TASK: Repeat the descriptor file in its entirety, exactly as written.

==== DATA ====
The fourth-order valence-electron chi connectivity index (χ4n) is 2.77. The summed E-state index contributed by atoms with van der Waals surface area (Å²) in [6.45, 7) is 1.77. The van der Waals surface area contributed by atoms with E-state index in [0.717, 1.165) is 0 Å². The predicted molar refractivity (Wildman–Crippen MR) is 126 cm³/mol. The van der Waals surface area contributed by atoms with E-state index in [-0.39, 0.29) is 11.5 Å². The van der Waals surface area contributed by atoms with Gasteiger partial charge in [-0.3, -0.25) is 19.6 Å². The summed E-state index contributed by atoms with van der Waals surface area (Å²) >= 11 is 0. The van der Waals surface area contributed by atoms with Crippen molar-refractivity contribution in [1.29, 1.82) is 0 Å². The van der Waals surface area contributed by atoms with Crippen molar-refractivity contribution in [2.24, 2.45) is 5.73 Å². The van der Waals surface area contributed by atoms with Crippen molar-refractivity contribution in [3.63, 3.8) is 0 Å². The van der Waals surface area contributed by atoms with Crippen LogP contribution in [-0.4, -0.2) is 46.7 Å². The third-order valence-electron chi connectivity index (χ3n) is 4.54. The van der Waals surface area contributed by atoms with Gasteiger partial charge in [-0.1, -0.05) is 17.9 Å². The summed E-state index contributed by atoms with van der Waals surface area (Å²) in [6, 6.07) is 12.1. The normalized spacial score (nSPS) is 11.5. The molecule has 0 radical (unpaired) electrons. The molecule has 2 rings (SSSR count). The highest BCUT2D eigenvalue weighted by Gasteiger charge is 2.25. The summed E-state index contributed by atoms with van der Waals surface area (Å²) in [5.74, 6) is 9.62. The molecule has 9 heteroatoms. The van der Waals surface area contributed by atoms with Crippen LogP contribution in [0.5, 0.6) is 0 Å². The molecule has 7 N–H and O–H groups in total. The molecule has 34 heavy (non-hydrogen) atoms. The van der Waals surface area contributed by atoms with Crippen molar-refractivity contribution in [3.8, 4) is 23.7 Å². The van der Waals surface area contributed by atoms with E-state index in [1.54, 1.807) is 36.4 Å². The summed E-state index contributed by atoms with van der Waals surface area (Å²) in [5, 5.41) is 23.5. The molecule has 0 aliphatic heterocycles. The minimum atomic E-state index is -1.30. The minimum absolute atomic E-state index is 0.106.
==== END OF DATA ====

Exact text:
The fourth-order valence-electron chi connectivity index (χ4n) is 2.77. The summed E-state index contributed by atoms with van der Waals surface area (Å²) in [6.45, 7) is 1.77. The van der Waals surface area contributed by atoms with E-state index in [0.717, 1.165) is 0 Å². The predicted molar refractivity (Wildman–Crippen MR) is 126 cm³/mol. The van der Waals surface area contributed by atoms with E-state index in [-0.39, 0.29) is 11.5 Å². The van der Waals surface area contributed by atoms with Gasteiger partial charge in [-0.3, -0.25) is 19.6 Å². The summed E-state index contributed by atoms with van der Waals surface area (Å²) >= 11 is 0. The van der Waals surface area contributed by atoms with Crippen molar-refractivity contribution in [1.29, 1.82) is 0 Å². The van der Waals surface area contributed by atoms with Crippen molar-refractivity contribution in [2.24, 2.45) is 5.73 Å². The van der Waals surface area contributed by atoms with Crippen molar-refractivity contribution in [3.63, 3.8) is 0 Å². The van der Waals surface area contributed by atoms with Crippen LogP contribution in [-0.4, -0.2) is 46.7 Å². The third-order valence-electron chi connectivity index (χ3n) is 4.54. The van der Waals surface area contributed by atoms with Gasteiger partial charge in [-0.1, -0.05) is 17.9 Å². The summed E-state index contributed by atoms with van der Waals surface area (Å²) in [6, 6.07) is 12.1. The normalized spacial score (nSPS) is 11.5. The molecule has 0 radical (unpaired) electrons. The molecule has 2 rings (SSSR count). The highest BCUT2D eigenvalue weighted by Gasteiger charge is 2.25. The summed E-state index contributed by atoms with van der Waals surface area (Å²) in [5.74, 6) is 9.62. The molecule has 9 heteroatoms. The van der Waals surface area contributed by atoms with Crippen LogP contribution in [0.5, 0.6) is 0 Å². The molecule has 7 N–H and O–H groups in total. The molecule has 34 heavy (non-hydrogen) atoms. The van der Waals surface area contributed by atoms with Crippen molar-refractivity contribution in [3.8, 4) is 23.7 Å². The van der Waals surface area contributed by atoms with E-state index in [1.54, 1.807) is 36.4 Å². The summed E-state index contributed by atoms with van der Waals surface area (Å²) in [5, 5.41) is 23.5. The molecule has 0 aliphatic heterocycles. The minimum atomic E-state index is -1.30. The minimum absolute atomic E-state index is 0.106.